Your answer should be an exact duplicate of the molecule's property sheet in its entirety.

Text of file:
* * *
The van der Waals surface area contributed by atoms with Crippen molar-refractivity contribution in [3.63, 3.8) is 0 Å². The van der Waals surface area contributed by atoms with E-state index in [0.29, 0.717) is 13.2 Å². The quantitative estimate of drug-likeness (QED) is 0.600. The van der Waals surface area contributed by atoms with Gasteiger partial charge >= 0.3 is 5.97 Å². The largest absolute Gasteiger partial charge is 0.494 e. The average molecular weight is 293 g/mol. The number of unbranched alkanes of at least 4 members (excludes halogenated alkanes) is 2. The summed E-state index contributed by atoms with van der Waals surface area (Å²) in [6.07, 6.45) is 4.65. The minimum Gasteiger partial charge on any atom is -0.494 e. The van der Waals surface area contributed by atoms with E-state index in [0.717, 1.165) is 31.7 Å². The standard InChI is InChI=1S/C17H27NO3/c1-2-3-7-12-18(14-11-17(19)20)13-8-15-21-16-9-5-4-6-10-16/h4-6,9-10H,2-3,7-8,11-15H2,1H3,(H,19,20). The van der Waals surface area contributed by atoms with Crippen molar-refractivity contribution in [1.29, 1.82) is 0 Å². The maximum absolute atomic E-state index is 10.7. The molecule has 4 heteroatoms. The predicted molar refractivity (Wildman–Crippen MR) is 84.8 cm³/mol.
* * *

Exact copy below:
The van der Waals surface area contributed by atoms with Crippen molar-refractivity contribution in [3.63, 3.8) is 0 Å². The van der Waals surface area contributed by atoms with E-state index in [0.29, 0.717) is 13.2 Å². The quantitative estimate of drug-likeness (QED) is 0.600. The van der Waals surface area contributed by atoms with Gasteiger partial charge >= 0.3 is 5.97 Å². The largest absolute Gasteiger partial charge is 0.494 e. The average molecular weight is 293 g/mol. The number of unbranched alkanes of at least 4 members (excludes halogenated alkanes) is 2. The summed E-state index contributed by atoms with van der Waals surface area (Å²) in [6.07, 6.45) is 4.65. The minimum Gasteiger partial charge on any atom is -0.494 e. The van der Waals surface area contributed by atoms with E-state index in [0.717, 1.165) is 31.7 Å². The standard InChI is InChI=1S/C17H27NO3/c1-2-3-7-12-18(14-11-17(19)20)13-8-15-21-16-9-5-4-6-10-16/h4-6,9-10H,2-3,7-8,11-15H2,1H3,(H,19,20). The van der Waals surface area contributed by atoms with Crippen molar-refractivity contribution in [1.29, 1.82) is 0 Å². The maximum absolute atomic E-state index is 10.7. The molecule has 4 heteroatoms. The predicted molar refractivity (Wildman–Crippen MR) is 84.8 cm³/mol.